PARIS (AFP) - French prosthetics maker Carmat said on Monday (July 19) it had sold one of its artificial hearts for the first time since its 2008 founding, for implantation into an Italian patient awaiting a transplant.
The operation "was performed by the team headed by heart surgeon, Dr Ciro Maiello, at the Azienda Ospedaliera dei Colli hospital in Naples, one of the centres with the greatest experience in the field of artificial hearts in Italy", Carmat said in a statement.
The company secured a European CE marking in December 2020 for sale of the Aeson prosthetic heart as a "bridge to transplant".
CE marking indicates that a product has been assessed by the manufacturer and deemed to meet European Union safety, health and environmental protection requirements.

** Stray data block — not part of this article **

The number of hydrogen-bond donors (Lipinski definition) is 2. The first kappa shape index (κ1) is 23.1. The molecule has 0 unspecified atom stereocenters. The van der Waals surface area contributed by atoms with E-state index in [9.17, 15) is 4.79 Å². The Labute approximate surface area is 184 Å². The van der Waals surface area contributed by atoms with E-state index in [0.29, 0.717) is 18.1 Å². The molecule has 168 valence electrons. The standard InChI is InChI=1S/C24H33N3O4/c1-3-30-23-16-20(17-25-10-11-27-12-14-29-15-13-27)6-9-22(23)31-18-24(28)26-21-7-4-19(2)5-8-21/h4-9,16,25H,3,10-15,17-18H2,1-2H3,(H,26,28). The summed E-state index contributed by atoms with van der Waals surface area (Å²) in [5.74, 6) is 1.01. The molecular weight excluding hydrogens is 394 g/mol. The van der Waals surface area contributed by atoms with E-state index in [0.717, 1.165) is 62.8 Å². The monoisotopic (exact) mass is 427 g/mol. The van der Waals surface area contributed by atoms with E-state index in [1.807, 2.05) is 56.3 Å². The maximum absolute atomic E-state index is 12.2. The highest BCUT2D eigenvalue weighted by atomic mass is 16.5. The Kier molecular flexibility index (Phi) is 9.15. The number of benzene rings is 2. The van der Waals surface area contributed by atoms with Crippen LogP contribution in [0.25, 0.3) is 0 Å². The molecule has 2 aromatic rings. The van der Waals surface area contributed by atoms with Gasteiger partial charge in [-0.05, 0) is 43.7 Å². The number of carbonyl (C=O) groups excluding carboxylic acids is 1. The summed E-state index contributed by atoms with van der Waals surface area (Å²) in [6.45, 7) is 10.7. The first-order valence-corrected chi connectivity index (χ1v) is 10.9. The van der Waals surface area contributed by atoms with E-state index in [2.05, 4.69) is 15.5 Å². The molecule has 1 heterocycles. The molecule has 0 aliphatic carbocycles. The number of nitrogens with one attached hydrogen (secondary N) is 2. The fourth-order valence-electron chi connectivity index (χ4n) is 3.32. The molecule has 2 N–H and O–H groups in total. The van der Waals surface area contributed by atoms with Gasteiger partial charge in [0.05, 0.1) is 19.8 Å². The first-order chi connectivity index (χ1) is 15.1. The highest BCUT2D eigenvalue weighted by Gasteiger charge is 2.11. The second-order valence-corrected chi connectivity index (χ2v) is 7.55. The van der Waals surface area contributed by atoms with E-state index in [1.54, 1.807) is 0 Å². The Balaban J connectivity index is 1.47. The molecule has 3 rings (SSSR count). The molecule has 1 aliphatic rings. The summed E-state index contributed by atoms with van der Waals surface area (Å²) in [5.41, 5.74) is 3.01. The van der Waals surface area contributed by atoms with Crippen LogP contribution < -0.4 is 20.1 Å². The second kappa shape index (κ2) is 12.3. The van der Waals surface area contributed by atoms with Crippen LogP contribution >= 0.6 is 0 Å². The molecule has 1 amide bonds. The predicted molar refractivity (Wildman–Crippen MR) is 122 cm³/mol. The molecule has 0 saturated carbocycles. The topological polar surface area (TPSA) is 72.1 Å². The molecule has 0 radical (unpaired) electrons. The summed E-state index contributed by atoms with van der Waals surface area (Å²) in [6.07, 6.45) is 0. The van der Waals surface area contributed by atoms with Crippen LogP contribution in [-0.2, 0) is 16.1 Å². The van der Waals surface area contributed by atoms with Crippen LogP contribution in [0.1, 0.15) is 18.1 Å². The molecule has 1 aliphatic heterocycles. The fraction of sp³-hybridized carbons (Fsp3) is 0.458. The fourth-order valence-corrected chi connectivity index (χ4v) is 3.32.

Carmat's certification was based on results from a study known as PIVOTAL, launched in 2016 and still under way.
In November 2019, results from the first 11 patients in the study showed that 73 per cent survived for six months with the prosthetic or made it to a successful transplant within the same period.
Carmat said the first commercial sale of its artificial heart marked "a major milestone that opens up a new chapter in the company's development", adding that it hoped to find more customers in France and Germany by the end of the year.
A spokesman told Agence France-Presse that it was the first time one of the hearts had been used outside of a clinical trial.
Costs for the operation - more than 150,000 euros (S$240,567) - were paid by the regional health system, as Italy's national system will not cover the treatment until it has been in use for several years.
On July 15, Carmat had announced the first implantation of an Aeson heart into a patient in the United States, in a clinical study at Duke University Hospital in Durham, North Carolina.
It is searching for 10 suitable patients to take part in a study approved by the US Food and Drug Administration.